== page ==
The recent success of immune checkpoint inhibitors in the treatment of melanoma, non–small cell lung carcinoma (NSCLC), and bladder and kidney cancers suggests that a fraction of these cancers still display or release sufficient amounts of potent tumor antigens. It is the elevated expression of negative regulatory signals and the presence of immunosuppressive cells that account for establishment of immune tolerance in such cancers. However, while immune checkpoint blockade and adoptive T cell transfer strategies can result in a clinical benefit in a subset of patients, most patients are still refractory to such therapies (43, 54, 55). Thus, future effort should be directed toward increasing response rates and expanding the applicability of immunotherapy to all types of cancer.
We will discuss how tumor-related chronic inflammation shapes local and systemic innate and adaptive immunity to promote formation of an immunosuppressive tumor microenvironment, especially during cancer therapy. We also review the dual roles played by different immune cell types in promoting tumor inflammation or immunity, and progression or regression.
Myeloid cells, including macrophages and neutrophils, are the most abundant immune cells in the tumor microenvironment (56, 57). Tumor-associated macrophages (TAMs) acquire protumorigenic properties in primary and metastatic sites, and they play supportive roles in cancer development and progression by stimulating cell proliferation, cell survival, angiogenesis, invasive and motile behavior, and suppression of CTL responses (56, 58–60). At early stages of tumor development, TAMs appear to undergo classical activation and exhibit an M1 phenotype (referred to as TAM1) (61), rather than the alternatively activated M2 phenotype (TAM2), which may form as tumors accumulate lactic acid and acquire hypoxic cores (62). Exposure of macrophages to IL-4 produced by CD4+ T cells and/or cancer cells (59, 63), growth factors such as colony stimulating factor-1 (CSF1) (64), GM-CSF (65), and TGFβ secreted by cancer cells, can also induce the M2 switch. It remains to be determined which TAM type is more important in tumor promotion, but it should be noted that TAM1 cells express and secrete classical proinflammatory cytokines, chemokines, and effector molecules, including IL-1, IL-6, TNF, IL-23, and iNOS, which are known to contribute to tumor initiation and early promotion (20). TAM2 cells produce VEGF and antiinflammatory molecules, such as IL-10, TGF-β, and arginase 1 (ARG1) (57, 60). The blood vessels that provide oxygenation and nutrition dramatically increase in most tumors during malignant conversion, a process known as the angiogenic switch, and a similar process may occur during cancer therapy. TAMs that express TIE2 regulate this process mostly via production of VEGF and are mainly considered to be TAM2 cells (66, 67). TIE2+ macrophages also promote cancer cell migration and intravasation (68), which come into play during late stages of tumor progression. Based on such observations, we propose that TAM2 cells may be more important in later stages of tumor growth, which depend on angiogenesis and immunosuppression. Macrophages are plastic in nature and easily alter their gene expression program during tumor progression rather than assume irreversible fates. Additionally, TAM2 cells express membrane-bound or soluble forms of HLA molecules that can directly inhibit activation of NK cells and certain T cell subsets (69). TAMs can also express programmed death-1 ligand (PD-L1) upon activation of HIF-1α in hypoxic tumor regions, further inhibiting CTL activation (70). However, tumors lacking T cell–based inflammation may require innate immune cells to promote T cell recruitment and activation (50, 71, 72).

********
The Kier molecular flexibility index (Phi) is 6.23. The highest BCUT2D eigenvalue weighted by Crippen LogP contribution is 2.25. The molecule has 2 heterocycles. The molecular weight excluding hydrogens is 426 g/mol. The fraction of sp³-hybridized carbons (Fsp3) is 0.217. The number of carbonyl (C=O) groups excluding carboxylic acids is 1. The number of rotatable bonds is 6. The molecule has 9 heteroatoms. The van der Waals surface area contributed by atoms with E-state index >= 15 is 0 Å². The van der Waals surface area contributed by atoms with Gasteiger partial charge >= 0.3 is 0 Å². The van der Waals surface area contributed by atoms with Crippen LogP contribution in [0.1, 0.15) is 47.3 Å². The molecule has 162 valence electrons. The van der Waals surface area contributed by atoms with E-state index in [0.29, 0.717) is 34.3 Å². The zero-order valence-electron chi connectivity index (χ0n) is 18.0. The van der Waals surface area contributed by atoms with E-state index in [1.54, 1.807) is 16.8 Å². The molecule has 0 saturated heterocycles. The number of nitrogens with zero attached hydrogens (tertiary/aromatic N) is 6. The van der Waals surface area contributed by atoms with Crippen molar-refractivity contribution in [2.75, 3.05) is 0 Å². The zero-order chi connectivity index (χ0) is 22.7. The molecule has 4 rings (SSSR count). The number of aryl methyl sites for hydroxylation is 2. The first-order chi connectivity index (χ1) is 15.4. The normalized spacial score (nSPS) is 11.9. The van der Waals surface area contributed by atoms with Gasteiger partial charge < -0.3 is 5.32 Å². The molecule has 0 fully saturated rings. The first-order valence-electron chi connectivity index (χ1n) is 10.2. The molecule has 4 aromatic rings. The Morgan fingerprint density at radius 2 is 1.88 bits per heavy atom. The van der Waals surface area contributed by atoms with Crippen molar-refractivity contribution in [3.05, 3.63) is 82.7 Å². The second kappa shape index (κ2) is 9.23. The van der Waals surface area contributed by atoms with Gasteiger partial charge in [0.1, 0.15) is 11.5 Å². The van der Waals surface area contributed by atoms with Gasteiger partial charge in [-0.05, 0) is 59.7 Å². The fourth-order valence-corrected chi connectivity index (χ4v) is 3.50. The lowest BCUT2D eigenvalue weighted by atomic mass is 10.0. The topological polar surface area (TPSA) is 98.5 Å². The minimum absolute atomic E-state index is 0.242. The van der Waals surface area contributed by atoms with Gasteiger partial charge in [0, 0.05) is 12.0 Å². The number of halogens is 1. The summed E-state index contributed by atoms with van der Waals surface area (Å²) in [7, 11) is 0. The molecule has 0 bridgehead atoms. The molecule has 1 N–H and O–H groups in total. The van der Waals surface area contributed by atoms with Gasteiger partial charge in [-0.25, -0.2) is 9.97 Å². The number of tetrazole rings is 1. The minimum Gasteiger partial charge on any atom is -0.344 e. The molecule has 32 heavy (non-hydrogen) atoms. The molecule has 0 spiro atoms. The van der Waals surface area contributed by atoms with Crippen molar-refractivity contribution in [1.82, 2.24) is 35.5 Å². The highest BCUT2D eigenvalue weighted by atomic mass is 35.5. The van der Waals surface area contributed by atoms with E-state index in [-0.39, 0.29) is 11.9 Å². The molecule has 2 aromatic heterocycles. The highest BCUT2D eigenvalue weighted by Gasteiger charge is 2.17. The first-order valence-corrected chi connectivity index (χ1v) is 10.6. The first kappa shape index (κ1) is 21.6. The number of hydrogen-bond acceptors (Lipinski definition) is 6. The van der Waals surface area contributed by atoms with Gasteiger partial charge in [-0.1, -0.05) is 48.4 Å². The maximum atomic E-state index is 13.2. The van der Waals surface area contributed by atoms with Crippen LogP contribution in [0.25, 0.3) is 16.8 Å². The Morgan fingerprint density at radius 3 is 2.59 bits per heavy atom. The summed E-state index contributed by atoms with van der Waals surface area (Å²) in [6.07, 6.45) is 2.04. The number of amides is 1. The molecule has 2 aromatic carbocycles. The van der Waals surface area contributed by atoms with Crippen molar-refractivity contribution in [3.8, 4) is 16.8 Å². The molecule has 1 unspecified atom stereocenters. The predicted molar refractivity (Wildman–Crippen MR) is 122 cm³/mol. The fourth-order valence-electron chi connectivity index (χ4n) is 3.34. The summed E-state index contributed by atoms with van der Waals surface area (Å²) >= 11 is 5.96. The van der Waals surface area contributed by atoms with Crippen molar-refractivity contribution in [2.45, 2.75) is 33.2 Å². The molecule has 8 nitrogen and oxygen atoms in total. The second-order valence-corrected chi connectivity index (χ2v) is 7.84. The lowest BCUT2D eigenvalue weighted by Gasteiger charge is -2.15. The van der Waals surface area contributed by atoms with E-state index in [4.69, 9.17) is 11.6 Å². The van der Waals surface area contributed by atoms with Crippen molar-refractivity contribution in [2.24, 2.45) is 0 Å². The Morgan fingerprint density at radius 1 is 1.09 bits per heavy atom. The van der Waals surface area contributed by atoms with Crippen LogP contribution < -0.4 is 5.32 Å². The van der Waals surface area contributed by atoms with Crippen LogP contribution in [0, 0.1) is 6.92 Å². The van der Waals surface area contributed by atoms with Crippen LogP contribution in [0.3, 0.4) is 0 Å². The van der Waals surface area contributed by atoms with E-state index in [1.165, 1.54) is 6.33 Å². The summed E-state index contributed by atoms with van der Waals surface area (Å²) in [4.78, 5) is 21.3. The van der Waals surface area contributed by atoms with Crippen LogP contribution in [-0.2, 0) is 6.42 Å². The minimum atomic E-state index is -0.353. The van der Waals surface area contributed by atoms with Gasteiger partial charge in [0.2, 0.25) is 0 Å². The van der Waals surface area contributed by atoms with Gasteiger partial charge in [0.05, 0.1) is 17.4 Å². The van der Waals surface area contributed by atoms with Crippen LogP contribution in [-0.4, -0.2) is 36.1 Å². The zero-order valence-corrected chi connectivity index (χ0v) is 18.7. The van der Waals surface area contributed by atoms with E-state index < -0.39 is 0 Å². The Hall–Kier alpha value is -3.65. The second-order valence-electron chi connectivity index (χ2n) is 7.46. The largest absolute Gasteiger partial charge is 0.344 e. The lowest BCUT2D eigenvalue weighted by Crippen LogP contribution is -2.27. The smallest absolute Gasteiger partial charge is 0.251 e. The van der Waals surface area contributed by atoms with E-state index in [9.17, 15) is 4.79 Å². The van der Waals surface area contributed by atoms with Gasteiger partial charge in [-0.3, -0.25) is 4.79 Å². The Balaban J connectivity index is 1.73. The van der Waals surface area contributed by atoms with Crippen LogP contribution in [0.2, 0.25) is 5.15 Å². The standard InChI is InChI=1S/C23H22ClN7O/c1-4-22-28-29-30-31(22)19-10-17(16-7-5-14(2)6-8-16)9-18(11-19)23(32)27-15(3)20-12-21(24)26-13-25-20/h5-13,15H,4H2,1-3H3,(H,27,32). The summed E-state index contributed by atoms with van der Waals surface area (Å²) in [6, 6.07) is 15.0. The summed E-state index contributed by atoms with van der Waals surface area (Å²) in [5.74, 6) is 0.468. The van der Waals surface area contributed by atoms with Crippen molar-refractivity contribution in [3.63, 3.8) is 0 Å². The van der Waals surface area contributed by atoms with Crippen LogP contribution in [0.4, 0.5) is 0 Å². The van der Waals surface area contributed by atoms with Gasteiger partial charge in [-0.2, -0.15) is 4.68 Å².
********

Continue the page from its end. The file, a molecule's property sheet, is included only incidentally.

Tumor-associated neutrophils (TANs) exhibit both antitumoral and protumoral functions. TANs can mediate cancer cell killing and promote metastasis by releasing ROS and neutrophil elastase, and potentiate antitumoral T cell responses by inhibiting TGF-β signaling (66). TANs promote genetic instability through ROS and RNS release; sustain angiogenesis by releasing VEGF, MMP-9, or prokineticin 2 (Bv8); and enhance neoplastic cell invasiveness through soluble mediators (e.g., oncostatin M [OSM] and HGF) (56, 73, 74).
MDSCs are an ill-defined population of cells that express markers of monocytes, macrophages, and neutrophils (75). Most of their immunosuppressive activities are similar to those of TAM2 cells and TANs, and it may be difficult to distinguish between these cells, since they express several common markers. Furthermore, immunosuppression in the tumor bed is primarily mediated by TAMs and TANs that contribute to the inhibition of CTL (60), and it is not clear whether MDSCs are a truly distinct population or immature inflammatory monocytes that were recently recruited into the tumor.
DCs, the main type of professional APCs, play an important role in T cell priming. The generation of protective antitumor immunity depends on DC maturation and antigen presentation (72, 76). DC and macrophages express MHC class I molecules, which present antigens to CD8+ T cells. Host type 1 IFN signals are required for mounting an antitumor CTL response through CD8α+ DCs. Notably, some conventional chemotherapeutics, when administered at a low dose, and certain forms of radiation therapy induce tumor rejection through immunogenic cell death (ICD), which depends on the release of DAMPs and antigens (77–79). The DAMPs bind to receptors expressed on the surface of APCs and stimulate their maturation and ability to present TAAs through an acute proinflammatory pathway (77). Such APCs acquire the ability to support cancer-specific immune responses and promote tumor regression (80). Based on this knowledge, DC-based therapeutic vaccination has been developed, but so far only a modest transient response has been observed (81–83).